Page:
Phil Moore may be a new name to you. It was for me when I signed up to review a commentary in the Straight to the Heart series. Any Londoners reading this review feel free to fill in biographical data if you think I missed something but here is what I got: Phil Moore is the pastor of Queens Road Church in Wimbledon, London, a Bible teacher and evangelist for the Newfrontiers family of churches (basically charismatic evangelical churches) and author of the Straight to the Heartseries I am reviewing. In this series of commentaries Phil Moore weds his passion for God’s word with a keen ability to communicate and challenge you on your faith journey.
Each of the commentaries in the series are divided into 60 ‘bitesize chunks’ making it an ideal format for daily devotional reading.
There are several volumes now available Genesis, Moses, Matthew, John, Acts, Romans, I&II Corinthians, Revelations from Kregel Publications (in the UK, Phil Moore also has a volume on I&II Samuel). I was able to read and review the Matthew volume. [Note, these commentaries are published by Monarch Books in the UK and distributed by Kregel in North America].
In Straight to the Heart of Matthew, Moore counters the popular storybook image of Jesus as ‘long-haired and blue-eyed…tame and domesticated.’ He argues that Jesus was a much more radical and incendiary figure. Announcing that Jesus was ‘King’ and his ‘Kingdom was coming’ was heard as a direct challenge to Caesar and Roman rule. But he also took aim at the religious establishment and where they failed to adequately enact God’s agenda in the world.
Central to Phil Moore’s interpretation is the Matthew that allegedly wrote the gospel. Matthew(Levi) was an eager employee of the Roman Empire who abandoned his post to follow King Jesus. He wrote this gospel so that you and I would do the same. Moore structures his commentary around Matthew’s internal structure (a prologue, Five acts composed of Jesus’ teaching blocks and subsequent action, and epilogue).
Moore’s personal style and illustrations bring the reader into a fresh encounter with Jesus and the message of this gospel. He is not content at merely describing what the gospel meant, but articulating what difference it makes to your life. So while this is a commentary, it is written in a relevant and challenging way aimed at connecting the Gospel to our lives.
But isn’t that just like Tom Wright’s for Everyone Commentaries? Yes, it is. I read through this commentary with Matthew for Everyone close at hand so I could compare the two. There is certainly some overlap in style and content. Here are some things I see that are similar:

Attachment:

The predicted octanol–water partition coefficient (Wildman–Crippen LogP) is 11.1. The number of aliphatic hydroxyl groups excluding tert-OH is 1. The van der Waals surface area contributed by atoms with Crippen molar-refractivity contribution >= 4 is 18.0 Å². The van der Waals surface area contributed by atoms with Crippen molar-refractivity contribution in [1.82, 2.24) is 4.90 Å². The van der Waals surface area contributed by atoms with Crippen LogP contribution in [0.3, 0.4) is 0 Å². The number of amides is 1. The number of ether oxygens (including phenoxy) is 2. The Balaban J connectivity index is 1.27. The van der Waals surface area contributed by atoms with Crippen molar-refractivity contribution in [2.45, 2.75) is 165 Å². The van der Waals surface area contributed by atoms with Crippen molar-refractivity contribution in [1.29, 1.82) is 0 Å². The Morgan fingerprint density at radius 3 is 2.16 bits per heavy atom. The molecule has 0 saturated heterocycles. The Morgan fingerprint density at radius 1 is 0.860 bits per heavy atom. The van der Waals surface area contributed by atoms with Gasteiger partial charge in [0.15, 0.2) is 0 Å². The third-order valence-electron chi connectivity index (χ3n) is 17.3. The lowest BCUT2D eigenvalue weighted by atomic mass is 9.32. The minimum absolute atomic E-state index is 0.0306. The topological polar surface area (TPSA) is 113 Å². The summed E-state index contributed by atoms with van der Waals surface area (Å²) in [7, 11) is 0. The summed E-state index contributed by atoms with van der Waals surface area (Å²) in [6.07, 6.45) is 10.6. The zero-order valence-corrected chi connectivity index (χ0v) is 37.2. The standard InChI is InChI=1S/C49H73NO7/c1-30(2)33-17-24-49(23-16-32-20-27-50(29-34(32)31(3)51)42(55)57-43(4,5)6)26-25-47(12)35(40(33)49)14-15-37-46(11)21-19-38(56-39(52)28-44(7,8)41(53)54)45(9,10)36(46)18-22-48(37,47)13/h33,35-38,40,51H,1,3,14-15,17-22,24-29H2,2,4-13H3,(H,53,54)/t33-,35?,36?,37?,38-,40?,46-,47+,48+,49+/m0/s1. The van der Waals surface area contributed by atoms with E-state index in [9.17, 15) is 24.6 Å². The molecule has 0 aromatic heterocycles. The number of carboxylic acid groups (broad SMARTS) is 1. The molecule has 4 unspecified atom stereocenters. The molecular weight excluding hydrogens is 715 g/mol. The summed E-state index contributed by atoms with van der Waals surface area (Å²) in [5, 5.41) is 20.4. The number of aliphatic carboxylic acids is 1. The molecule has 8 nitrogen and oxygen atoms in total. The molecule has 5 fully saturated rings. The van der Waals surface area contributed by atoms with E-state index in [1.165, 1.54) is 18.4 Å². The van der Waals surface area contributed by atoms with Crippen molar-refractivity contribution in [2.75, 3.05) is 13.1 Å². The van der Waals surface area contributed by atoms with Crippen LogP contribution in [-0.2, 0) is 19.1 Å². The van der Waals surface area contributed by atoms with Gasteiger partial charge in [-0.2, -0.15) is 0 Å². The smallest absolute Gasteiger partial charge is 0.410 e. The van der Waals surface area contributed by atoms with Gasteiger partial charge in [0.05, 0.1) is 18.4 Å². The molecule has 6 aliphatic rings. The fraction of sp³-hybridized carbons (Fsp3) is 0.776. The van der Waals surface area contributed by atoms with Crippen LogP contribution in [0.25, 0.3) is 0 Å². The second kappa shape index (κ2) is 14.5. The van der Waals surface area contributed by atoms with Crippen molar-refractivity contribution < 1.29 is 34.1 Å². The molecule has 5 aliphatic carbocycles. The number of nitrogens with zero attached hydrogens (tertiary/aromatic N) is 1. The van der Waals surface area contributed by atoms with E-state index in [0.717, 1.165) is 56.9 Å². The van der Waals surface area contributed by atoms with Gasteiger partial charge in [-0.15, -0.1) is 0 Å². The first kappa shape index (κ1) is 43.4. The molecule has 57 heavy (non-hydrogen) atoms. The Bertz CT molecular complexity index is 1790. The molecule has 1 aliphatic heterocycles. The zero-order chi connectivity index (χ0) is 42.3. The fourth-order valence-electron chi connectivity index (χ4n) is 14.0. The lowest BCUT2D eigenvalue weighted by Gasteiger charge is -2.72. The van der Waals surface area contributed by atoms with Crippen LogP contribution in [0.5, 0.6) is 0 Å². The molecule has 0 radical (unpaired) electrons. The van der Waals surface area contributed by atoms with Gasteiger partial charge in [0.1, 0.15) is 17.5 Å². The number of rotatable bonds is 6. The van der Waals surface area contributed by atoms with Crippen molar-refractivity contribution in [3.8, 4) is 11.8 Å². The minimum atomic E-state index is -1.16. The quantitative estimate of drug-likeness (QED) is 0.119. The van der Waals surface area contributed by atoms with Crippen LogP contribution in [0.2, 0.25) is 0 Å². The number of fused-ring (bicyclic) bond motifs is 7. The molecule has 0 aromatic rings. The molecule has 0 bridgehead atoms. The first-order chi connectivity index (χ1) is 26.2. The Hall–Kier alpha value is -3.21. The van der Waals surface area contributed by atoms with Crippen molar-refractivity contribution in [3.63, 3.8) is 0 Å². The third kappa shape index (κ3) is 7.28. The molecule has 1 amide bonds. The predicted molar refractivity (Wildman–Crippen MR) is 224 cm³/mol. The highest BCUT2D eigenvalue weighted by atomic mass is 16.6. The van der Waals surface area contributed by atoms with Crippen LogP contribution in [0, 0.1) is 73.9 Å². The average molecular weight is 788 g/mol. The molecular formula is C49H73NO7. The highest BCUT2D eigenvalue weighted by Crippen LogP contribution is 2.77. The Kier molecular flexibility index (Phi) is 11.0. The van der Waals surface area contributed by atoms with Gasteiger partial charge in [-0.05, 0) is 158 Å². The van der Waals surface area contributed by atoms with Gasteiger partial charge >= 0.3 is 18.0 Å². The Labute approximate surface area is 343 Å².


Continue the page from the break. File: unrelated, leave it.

- – Both are highly readable and engaging, full of illustrations and personal stories.
-Both authors are trying to do responsible exegesis of the text. I trust Wright more, but Moore illuminates aspects of Matthew’s gospel and gave me fresh insights.
-Neither of these commentaries or series are scholarly works (despite Wright’s scholarly status) and thus will not necessarily untangle every thorny issue in the text. This has to do with the limits of the genre. They tell you what difference the gospel makes for your life, but sometimes a more detailed commentary can help you sort out what the text is actually saying.
-Both commentaries give you a picture of how the passage would ‘preach.’
Despite these similarities there are important differences as well. Obviously Phil Moore and N.T. Wright’s exegesis does not agree on every point. Moore is more in line with classical Evangelical theology while Wright is more apt to question conventional assumptions. As a pastor and evangelist I think Moore may be better than Wright at connecting the Word with everyday life. However Wright is much better at describing the Jesus story and the first century context. They both do an admirable job of exegesis and connecting it to life; yet their personal and professional strengths are evident in their writing as well.
For the most part, Moore’s reflections are based in a careful and close reading of the text. Occasionally he uses the text as pretext to talk about something else (a point of doctrine, the value of learning apologetics, etc). At these points he is using the text more than sitting under it, and his reflections are not as rooted (or if they are, not in Matthew). I think it is legitimate to read a text evocatively as long as you aren’t misusing the text for your own end; however in a commentary I think it is more valuable to your readers to remain under the text. I don’t think Moore wanders far or often, but he does wander.
This small caveat aside, I would recommend this book for devotional use. I found it personally challenging as I seek to live out the life of discipleship. So if you are shopping for a devotional commentary on one of the gospels I commend this volume to you. Thank you to Kregel Publications for providing me a copy of this book in exchange for this review.